It can also be very beneficial to eat the protein in your meal first, before tucking into the heavy carbohydrates. This is because protein requires the release of pepsin into your stomach to digest it and eating carbs first delays this process.
If you first finish a big plate of fries and only then start eating your meat, it’s very likely to sit in your stomach like a rock without the pepsin needed to digest it properly.
If you do decide to eat difficult to break down junk food meals occasionally, then your digestive system will appreciate all the help it can get.
They’re not a permanent solution, but from time to time a good enzyme supplement can improve digestion and help prevent bloating and offensive gas.
Should You Supplement Your Natural Production?
If you are currently experiencing regular intestinal problems and symptoms of low digestion enzymes, like belly bloat, tummy pain and bad gas, then check whether one of these flatulence causes could be the problem.
Then again, popular fast food and supermarket meals are usually so difficult to digest that most would benefit from enzyme supplementation when eating ‘foods’ like this.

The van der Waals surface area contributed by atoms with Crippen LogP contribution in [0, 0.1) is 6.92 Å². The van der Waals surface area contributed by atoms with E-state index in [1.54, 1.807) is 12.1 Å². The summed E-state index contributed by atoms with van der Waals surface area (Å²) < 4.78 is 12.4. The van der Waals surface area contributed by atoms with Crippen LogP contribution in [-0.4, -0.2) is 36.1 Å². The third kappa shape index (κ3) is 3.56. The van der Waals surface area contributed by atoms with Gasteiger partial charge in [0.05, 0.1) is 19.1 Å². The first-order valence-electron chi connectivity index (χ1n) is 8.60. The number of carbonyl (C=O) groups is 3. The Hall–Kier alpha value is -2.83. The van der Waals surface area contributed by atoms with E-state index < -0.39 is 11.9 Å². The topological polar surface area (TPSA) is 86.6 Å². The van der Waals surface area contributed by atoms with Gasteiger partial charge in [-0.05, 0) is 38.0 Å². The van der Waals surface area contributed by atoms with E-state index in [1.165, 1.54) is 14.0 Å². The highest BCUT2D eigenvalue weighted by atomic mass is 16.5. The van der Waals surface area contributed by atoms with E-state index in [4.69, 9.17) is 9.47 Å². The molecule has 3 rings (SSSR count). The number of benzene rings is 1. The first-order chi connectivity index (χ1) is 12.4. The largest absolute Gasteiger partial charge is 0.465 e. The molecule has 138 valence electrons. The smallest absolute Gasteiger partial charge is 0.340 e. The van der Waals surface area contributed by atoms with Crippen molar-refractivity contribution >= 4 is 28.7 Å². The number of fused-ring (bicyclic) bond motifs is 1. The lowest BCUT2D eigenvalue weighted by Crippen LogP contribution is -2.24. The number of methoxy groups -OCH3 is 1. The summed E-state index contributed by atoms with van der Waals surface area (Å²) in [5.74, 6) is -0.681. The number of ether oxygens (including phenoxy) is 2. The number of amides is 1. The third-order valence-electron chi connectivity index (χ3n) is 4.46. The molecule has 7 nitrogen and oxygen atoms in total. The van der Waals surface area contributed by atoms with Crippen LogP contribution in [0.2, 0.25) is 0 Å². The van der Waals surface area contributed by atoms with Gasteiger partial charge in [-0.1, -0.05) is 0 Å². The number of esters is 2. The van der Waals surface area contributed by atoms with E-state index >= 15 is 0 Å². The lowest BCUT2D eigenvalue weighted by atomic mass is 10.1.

Broad-spectrum enzyme supplements contain proteases needed to break down tough proteins, lipases for fat digestion and various other enzymes required for a range of different carbohydrates and other food compounds.
If your gastrointestinal system is functioning at its best, you eat well and avoid gassy foods, then you probably don’t need them. Unfortunately, this is true for very few of us living a busy modern life.
What to Look for in a Good Supplement
A good digestive enzyme capsule or tablet should have plenty of protease for breaking down protein.
This is the most important element if you eat a lot of protein rich foods like meat. Papain from papaya and bromelain from pineapples can also help with this job.
Then there’s lipase for fat digestion, amylase for starches, cellulase for fiber and various other enzymes to break down difficult to digest elements in food.